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Uncle Monk puts some punk in the sound

By Rick Bell, May 2007

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"He was an old boss of mine when I was working at a film studio," Ramone says. "It's not about him. But he inspired it. It's a play on words. It's what it's like to work when you're low on the totem pole, which I'm sure a lot of people can relate to."

"Happy Tune," Ramone says, was written more recently and was inspired by an old comedy routine by actor Steve Martin. "You can't play a sad song on the banjo; I thought of that routine, and it inspired me," he says.

Despite the spontaneous vibe that naturally accompanies old time bluegrass music, the album was recorded and mixed over several months' time. Uncle Monk's simple arrangements and stripped-down instrumentation belie Ramone's meticulous production. His reputation for perfection in the studio dates back to his days producing The Ramones' first three albums and later, Talking Heads and The Replacements.

Perhaps it's all those years spent behind a mixing board that makes the album sound so seamless. Ramone picks mandolin, banjo, Dobro, fiddle and guitar, while Tienan plays guitar and bass.

"It's the convenience of modern recording," Ramone says. "I try to make it feel as natural as possible. There was some experimentation, and I tried out some new ideas."

With no pressure from a record label, Ramone simply took his time. "I wasn't pressed to finish it," he says. "But eventually the project gained momentum, and I really concentrated on it."

Ramone merely chuckles about his reputation as a stickler for perfection in the studio. "I like things tidy and neat," he says. "I have a certain way of working. I care about how things fit in."

Again, Ramone points toward the similarities between punk and folk. "In a lot of ways, the same process goes on in your head," he says. "I'm using little effects on this one. And if I didn't like the way it sounded, I'd strip it away until it sounded right."

Ramone wanted to capture not only the live feel, but the warmth that inevitably radiates from an acoustic duo. It took some effort, since he was working in a digital format.

"I recorded in digital, but I wanted to make the stuff sound warm," he says. "It's the first time I tried this. Most artists like the analog sound, though some bluegrass artists like it really clean and pristine, which is what you get in digital."

"I think digital is great; it's less expensive, and you can experiment and do all kinds of things in it," he says. "There's always been a drive to keep analog. I used certain types of mikes and preamps to make it sound analog. What I did is a hybrid. But the future of recording is heading toward digital."

The transition from punk drummer to multi-instrumental string master is nearly as radical as the move from inner city New York to bucolic Phoenicia. Much like Ramone was driven to perfection in the studio, he's also worked tirelessly to become an accomplished musician.

"About 15 years ago, I picked up the banjo," he says. "I began plunking on it. It's a tough instrument - different from the guitar. But it was exciting for me because it was different. Then I got a mandolin. I've been working on that. I'm very serious about my music."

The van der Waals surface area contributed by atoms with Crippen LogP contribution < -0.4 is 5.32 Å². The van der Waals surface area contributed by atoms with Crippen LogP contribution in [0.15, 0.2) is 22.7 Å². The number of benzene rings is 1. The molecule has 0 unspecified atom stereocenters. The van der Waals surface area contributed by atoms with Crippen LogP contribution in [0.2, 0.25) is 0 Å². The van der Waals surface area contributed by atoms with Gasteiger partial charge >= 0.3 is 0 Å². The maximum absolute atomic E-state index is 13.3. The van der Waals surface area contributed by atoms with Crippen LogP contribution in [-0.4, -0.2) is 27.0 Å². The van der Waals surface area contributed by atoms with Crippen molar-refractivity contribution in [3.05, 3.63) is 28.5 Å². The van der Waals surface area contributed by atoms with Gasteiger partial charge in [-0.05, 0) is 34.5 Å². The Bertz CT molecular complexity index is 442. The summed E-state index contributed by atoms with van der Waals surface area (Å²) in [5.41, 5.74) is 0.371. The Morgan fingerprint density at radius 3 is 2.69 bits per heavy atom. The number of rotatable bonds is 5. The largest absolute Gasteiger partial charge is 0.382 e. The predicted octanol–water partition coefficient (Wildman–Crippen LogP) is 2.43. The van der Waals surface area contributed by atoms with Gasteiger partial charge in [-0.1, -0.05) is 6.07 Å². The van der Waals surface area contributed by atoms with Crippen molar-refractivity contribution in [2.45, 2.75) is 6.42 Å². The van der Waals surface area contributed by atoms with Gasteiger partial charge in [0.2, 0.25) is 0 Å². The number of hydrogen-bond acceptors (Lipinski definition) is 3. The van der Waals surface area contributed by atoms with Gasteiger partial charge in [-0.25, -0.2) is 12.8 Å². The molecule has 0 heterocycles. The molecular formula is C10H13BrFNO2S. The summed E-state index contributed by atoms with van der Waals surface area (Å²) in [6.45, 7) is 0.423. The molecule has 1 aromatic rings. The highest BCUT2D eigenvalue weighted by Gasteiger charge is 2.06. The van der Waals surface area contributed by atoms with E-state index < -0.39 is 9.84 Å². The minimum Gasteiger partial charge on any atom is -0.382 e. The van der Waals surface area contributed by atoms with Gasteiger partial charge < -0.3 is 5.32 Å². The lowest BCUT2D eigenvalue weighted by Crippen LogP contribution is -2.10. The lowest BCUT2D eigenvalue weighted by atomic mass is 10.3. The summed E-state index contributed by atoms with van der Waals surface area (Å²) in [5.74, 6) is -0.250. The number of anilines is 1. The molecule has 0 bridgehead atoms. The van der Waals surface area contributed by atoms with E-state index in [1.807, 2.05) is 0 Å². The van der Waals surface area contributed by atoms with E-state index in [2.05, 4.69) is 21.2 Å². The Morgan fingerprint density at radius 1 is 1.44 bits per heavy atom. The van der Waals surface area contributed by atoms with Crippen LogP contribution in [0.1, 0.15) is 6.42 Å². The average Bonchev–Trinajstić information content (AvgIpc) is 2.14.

How does he rate his abilities? "Oh, there's always a long way to go," he says. "But I keep getting better and better. You can never really master them, though."

Ramone, of course, is light years away from his past. Yet, he affably recalls his early days as a founder of The Ramones. Not that it was all kisses and hugs. In fact, it was an incredibly turbulent group of people, Ramone says.

"It was a great privilege to be involved in that group," he says. "It was one of those things. It's amazing that it worked out as well as it did."

Don't let him fool you, though. The then-Tommy Erdelyi knew what he had. "I was aware of what was going on when it happened," he says. "I saw the New York Dolls and how entertaining they were. But they were not virtuosos. It was exciting and interesting, but I thought about these guys I knew in Queens. I wanted to see what would happen with them."

Ramone decided to bring them across the harbor to rehearse at Performance Studios on East 20th Street in New York. "I was going to be their manager," he recalls. "So I brought them down. They had all these songs. I'd never heard anything like this. I thought, 'This is revolutionary.' This is totally new."

The cache of songs took Ramone completely by surprise. Ultimately writing several songs for the band, including the rock anthem "Blitzkrieg Bop" and "I Wanna Be Your Boyfriend," he nonetheless was shocked by the quantity and quality of their music.

"What made them original also made it hard to deal with them," Ramone says. "They were artistically neurotic and volatile. But they were interesting people. My role was to shape them so it made sense to present them to others. For me, it was a creative process."

After such an incredible high, it would seem nothing could ever again match it. Yet, Ramone contends he is absolutely content with his current lot in life. "It's a continuation artistically," he says. "It's much easier not to be in control of more things."

Uncle Monk will tour once the album is released, touring the east coast and then heading west to California, hitting Los Angeles, Sacramento, Berkeley and San Francisco.

"We do some covers in the live set," he says. "Some old time bluegrass. And we'll play a lot of the record."

And, perhaps an acoustic version of "Blitzkrieg Bop"? "We probably won't be doing and Ramones songs for a long time," he says. "We want people to see what we're doing now."

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